Reviewed: April 24, 2005
Released: March 28, 2005
In 2007, the world is... well, not all that different from what it is now, in 2005. People still smoke, guns still fire bullets and separatist guerillas still maraud in parts of South America. But what has changed is that the technology of tomorrow - not twenty years from now, but literally tomorrow - has been incorporated into more than just experimental applications.
Welcome to the world of Splinter Cell: Chaos Theory, the third in the well-regarded series of near-future clandestine ops games. Sam Fisher, fifty-year-old secret agent for the U.S. government's top-secret Third Echelon task force, makes his latest appearance with better graphics, refined gameplay and more skills than ever before. He'll need them, too, because Third Echelon isn't the only organization using advanced technology. And not everyone who has access to it wants to use it for good..
Chaos Theory begins with a classic spy story convention: the small event with ominous undertones. Sam Fisher's latest mission starts with a rescue and reconnaissance trip to South America. The target? A man named Morgenholt, one of the world's foremost computer geniuses, who has been kidnapped by members of a radical Peruvian guerilla group for unknown reasons.
The plot begins to twist and turn almost immediately, though, as one thing leads to another and eventually almost all of the Pacific Rim becomes involved in one way or another. To talk extensively about the plot would be to ruin many of the surprises that await players as they guide Sam through the increasingly perilous missions. Rest assured, even though some of the revelations are obvious from a mile away, the story contains many genuine surprises. It also manages to be just believable enough to really hold the player's attention.
This isn't rocket-packs and steamy femme fatales - it's near-future science fiction wrapped in a stylish spy thriller. The technology is believable, the motivations are current and the tensions between rival nations during the latter two-thirds of the game are all too close to reality for comfort. It makes for a riveting tale, and it's finely told, with good pacing throughout and decent, if often cheesy, dialog.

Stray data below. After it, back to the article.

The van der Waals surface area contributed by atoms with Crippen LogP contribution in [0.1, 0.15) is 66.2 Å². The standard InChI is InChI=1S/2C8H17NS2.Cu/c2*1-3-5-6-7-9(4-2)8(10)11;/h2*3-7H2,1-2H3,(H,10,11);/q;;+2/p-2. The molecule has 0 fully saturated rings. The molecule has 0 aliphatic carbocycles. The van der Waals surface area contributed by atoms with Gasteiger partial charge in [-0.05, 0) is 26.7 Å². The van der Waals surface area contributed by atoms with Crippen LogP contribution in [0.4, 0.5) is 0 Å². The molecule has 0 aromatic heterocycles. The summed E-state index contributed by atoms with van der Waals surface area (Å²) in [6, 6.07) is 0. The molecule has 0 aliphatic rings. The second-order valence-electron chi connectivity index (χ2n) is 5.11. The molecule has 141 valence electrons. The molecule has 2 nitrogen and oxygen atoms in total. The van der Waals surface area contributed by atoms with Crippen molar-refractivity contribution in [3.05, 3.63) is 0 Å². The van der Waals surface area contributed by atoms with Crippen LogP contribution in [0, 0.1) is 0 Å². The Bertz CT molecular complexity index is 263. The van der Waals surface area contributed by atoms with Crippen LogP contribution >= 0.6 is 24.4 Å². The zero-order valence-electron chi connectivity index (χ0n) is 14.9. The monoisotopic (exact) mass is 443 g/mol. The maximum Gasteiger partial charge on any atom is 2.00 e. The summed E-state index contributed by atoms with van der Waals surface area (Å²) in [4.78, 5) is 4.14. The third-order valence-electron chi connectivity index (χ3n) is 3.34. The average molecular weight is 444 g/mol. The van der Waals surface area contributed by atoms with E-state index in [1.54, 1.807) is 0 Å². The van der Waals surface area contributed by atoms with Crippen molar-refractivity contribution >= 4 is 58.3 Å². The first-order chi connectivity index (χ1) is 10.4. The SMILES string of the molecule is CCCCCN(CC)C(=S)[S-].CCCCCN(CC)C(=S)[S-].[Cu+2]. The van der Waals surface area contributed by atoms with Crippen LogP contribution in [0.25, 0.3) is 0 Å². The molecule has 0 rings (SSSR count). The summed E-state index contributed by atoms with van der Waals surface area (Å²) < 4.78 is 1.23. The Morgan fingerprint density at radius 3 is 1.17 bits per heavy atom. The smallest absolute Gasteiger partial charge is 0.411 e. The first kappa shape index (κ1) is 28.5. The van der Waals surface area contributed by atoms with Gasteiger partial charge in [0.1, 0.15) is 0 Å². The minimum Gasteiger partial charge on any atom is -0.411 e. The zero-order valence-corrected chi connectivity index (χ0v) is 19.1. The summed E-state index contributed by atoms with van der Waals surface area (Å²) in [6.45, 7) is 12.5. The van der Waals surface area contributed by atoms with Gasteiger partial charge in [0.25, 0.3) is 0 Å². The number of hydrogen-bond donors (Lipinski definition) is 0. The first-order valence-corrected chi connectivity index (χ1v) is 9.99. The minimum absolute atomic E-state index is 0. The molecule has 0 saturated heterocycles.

As usual, Agent Fisher himself comes with an arsenal of awesome skills and gadgets, almost all of which are absolutely vital to his survival. Old standards like the wall-brace jump and tri-vision goggles are back, as well as a few new mechanics, including the much-hyped ability to hang upside-down from a pipe and snap an enemy's neck (which is unfortunately only doable in a couple of levels, thanks to a lack of exposed pipes in most of them). Also as usual, despite the wealth of lethal and non-lethal assault options he has, Sam's best ally in battle is stealth.
Psychological trickery, distractions and hiding all play an important part in Chaos Theory, and never have they been so well implemented. Sam wears non-reflective materials and can blend seamlessly into the shadows near an enemy. This is easily done with the help of a visibility meter in the corner of the screen. A sound meter measures the sound Sam makes versus the ambient noise level in an area - make more noise than it can mask and the guards might be on to you. When you've reached a point just behind an enemy (a pulse-pounding moment, I might add), you can grab them and drag them silently to a safe location for interrogation, incapacitation or outright elimination.